Branding Power Now

In a matter of days, a small video uploaded to YouTube by a small town mom garnered 141 million views and spread the awareness of Chewbacca from the movie Star Wars as far as any professional ad campaign could have. A political outsider dons a hat that reflects a simple message "Make America Great Again” fueling a meteoric rise to the presidential election. The power of branding is evident now more than ever. With so many media and advertising outlets and so much exposure, companies and organizations literally have the power of propelling their messaging and mission within their grasp each time they upload a video or publish a post. New media such as social platforms, video sites, and websites, along with classic channels such as newspapers, TV, radio, promotional giveaways and direct mail provide the foundation for branding initiatives to take flight from. By applying marketing savvy, intuition and a little luck, organizations large and small can make slogans, imagery and logos work for them harder than they ever could have imagined.

Much like a pop song with a great hook, slogans can become very sticky. The right slogan can create brand recognition with one view and live on in consumer’s memory long after an ad campaign has ended. One such slogan was born from a popular Wendy’s TV ad in the 1980’s. The simple question "Where’s The Beef?” gave notoriety to a fast food chain and led to a full line of t-shirts, keychains, posters and other branded products. Adults and kids alike were quoting the commercial, continuing the marketing lift in ways the company could never have predicted. Sometimes the simpler platform can prove to be the spark for a slogans rise. Donald Trump published a best-selling book titled "Make America Great Again” but ask anyone before the presidential race of 2016 if they knew who the author was and you would be hard pressed to find a correct answer. Fast forward to a promotional hat with a one color imprint perched upon Trump’s trademark hair and a new slogan star was born.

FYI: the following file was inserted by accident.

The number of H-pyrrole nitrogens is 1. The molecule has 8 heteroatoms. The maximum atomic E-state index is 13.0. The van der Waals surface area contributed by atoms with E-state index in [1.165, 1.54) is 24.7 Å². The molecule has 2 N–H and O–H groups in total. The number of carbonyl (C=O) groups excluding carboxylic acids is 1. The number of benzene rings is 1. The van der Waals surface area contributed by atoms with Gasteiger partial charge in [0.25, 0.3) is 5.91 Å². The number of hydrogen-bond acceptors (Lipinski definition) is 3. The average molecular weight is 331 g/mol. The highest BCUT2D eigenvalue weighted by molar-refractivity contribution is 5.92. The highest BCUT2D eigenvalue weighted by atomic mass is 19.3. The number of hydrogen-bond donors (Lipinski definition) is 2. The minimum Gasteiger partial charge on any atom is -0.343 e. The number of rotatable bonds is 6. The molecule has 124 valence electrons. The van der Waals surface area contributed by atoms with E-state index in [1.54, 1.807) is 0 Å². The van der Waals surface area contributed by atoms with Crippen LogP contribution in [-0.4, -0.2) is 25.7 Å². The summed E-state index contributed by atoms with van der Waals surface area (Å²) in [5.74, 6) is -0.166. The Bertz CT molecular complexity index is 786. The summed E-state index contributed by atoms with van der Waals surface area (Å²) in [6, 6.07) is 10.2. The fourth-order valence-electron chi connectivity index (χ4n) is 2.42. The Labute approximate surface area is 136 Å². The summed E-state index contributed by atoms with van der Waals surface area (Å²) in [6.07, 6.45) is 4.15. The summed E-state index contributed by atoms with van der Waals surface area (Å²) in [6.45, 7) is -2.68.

While the image of Chewbacca is an iconic part of the Star Wars universe, all the publicity efforts and advertising dollars spent could not return the kind of exposure that the video of Chewbacca Mom did. With 141 million views, this viral video has taken on a life of its own. The imagery of a young mother donning a fantasy mask struck a chord with viewers, sparking sharing through social media and eventually through mainstream media. Characters, products, components can all become marketing tools for companies, highlighting aspects of their makeup that will be adopted by users and distributors. By building awareness initiatives around these elements, companies can develop cult followings and loyalty in ways that traditional marketing could not.

Logos serve a basic branding purpose in a very subtly complex way. Some tell a story, some carry a legacy within their design and others are artistically simple. All can eventually evoke a feeling in consumers, instant brand awareness that is paired with understanding of what they are receiving when their purchase or service is associated with a particular logo. From the classic feel of Coca Cola to the modern simplicity of Google’s logo, these little works of art can become part of pop culture and fashion. Walk through a department store and you can see anywhere from a selection of logo t-shirts to entire branded departments dedicated to a corporate logo. For apparel companies, a logo is the differentiator between a simple shirt or handbag and a selection of luxury items. Given this fact, it is not hard to understand how even small businesses can leverage the power of custom wearables to create brand awareness in their markets and beyond.

Posted by Jack Davis